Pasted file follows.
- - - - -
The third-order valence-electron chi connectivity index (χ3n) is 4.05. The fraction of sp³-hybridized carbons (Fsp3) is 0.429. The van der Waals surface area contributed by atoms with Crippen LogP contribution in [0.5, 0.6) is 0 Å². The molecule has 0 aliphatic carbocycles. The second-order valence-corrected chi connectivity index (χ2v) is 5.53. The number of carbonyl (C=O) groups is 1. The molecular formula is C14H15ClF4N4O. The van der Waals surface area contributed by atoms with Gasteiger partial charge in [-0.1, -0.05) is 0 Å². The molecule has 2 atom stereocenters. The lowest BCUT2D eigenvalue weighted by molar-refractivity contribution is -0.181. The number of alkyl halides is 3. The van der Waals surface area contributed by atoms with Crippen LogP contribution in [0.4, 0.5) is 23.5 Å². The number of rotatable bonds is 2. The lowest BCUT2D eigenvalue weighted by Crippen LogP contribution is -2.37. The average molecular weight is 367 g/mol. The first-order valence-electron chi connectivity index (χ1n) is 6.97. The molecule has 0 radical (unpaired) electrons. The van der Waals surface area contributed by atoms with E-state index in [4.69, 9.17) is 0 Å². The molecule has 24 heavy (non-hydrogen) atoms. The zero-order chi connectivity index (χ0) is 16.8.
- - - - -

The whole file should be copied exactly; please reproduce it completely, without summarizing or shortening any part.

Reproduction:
The third-order valence-electron chi connectivity index (χ3n) is 4.05. The fraction of sp³-hybridized carbons (Fsp3) is 0.429. The van der Waals surface area contributed by atoms with Crippen LogP contribution in [0.5, 0.6) is 0 Å². The molecule has 0 aliphatic carbocycles. The second-order valence-corrected chi connectivity index (χ2v) is 5.53. The number of carbonyl (C=O) groups is 1. The molecular formula is C14H15ClF4N4O. The van der Waals surface area contributed by atoms with Gasteiger partial charge in [-0.1, -0.05) is 0 Å². The molecule has 2 atom stereocenters. The lowest BCUT2D eigenvalue weighted by molar-refractivity contribution is -0.181. The number of alkyl halides is 3. The van der Waals surface area contributed by atoms with Crippen LogP contribution in [0.4, 0.5) is 23.5 Å². The number of rotatable bonds is 2. The lowest BCUT2D eigenvalue weighted by Crippen LogP contribution is -2.37. The average molecular weight is 367 g/mol. The first-order valence-electron chi connectivity index (χ1n) is 6.97. The molecule has 0 radical (unpaired) electrons. The van der Waals surface area contributed by atoms with E-state index in [4.69, 9.17) is 0 Å². The molecule has 24 heavy (non-hydrogen) atoms. The zero-order chi connectivity index (χ0) is 16.8.